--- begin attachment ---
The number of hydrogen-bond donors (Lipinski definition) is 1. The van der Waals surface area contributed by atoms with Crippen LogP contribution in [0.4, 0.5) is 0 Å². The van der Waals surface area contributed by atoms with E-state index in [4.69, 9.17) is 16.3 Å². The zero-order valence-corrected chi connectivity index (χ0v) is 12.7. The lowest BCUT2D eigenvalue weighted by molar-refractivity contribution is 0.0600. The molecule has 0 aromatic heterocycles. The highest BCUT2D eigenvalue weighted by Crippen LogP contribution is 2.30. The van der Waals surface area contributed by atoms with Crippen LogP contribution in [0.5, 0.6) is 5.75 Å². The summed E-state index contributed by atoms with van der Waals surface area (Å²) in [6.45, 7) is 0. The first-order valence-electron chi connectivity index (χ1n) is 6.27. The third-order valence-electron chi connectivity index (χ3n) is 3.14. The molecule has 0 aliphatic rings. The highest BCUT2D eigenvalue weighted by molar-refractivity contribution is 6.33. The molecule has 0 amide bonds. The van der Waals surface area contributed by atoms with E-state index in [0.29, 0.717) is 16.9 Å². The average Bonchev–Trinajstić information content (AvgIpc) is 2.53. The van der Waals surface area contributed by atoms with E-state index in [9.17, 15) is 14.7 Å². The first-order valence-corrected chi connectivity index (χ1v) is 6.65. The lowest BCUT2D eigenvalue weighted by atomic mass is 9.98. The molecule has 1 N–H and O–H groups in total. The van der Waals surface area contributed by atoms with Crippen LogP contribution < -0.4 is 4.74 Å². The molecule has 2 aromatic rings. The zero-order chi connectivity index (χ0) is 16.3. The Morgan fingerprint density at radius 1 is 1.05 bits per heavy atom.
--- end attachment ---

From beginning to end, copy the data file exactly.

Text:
The number of hydrogen-bond donors (Lipinski definition) is 1. The van der Waals surface area contributed by atoms with Crippen LogP contribution in [0.4, 0.5) is 0 Å². The van der Waals surface area contributed by atoms with E-state index in [4.69, 9.17) is 16.3 Å². The zero-order valence-corrected chi connectivity index (χ0v) is 12.7. The lowest BCUT2D eigenvalue weighted by molar-refractivity contribution is 0.0600. The molecule has 0 aromatic heterocycles. The highest BCUT2D eigenvalue weighted by Crippen LogP contribution is 2.30. The van der Waals surface area contributed by atoms with Crippen LogP contribution in [0.5, 0.6) is 5.75 Å². The summed E-state index contributed by atoms with van der Waals surface area (Å²) in [6.45, 7) is 0. The first-order valence-electron chi connectivity index (χ1n) is 6.27. The third-order valence-electron chi connectivity index (χ3n) is 3.14. The molecule has 0 aliphatic rings. The highest BCUT2D eigenvalue weighted by molar-refractivity contribution is 6.33. The molecule has 0 amide bonds. The van der Waals surface area contributed by atoms with E-state index in [0.29, 0.717) is 16.9 Å². The average Bonchev–Trinajstić information content (AvgIpc) is 2.53. The van der Waals surface area contributed by atoms with E-state index in [9.17, 15) is 14.7 Å². The first-order valence-corrected chi connectivity index (χ1v) is 6.65. The lowest BCUT2D eigenvalue weighted by atomic mass is 9.98. The molecule has 1 N–H and O–H groups in total. The van der Waals surface area contributed by atoms with Crippen LogP contribution < -0.4 is 4.74 Å². The molecule has 2 aromatic rings. The zero-order chi connectivity index (χ0) is 16.3. The Morgan fingerprint density at radius 1 is 1.05 bits per heavy atom.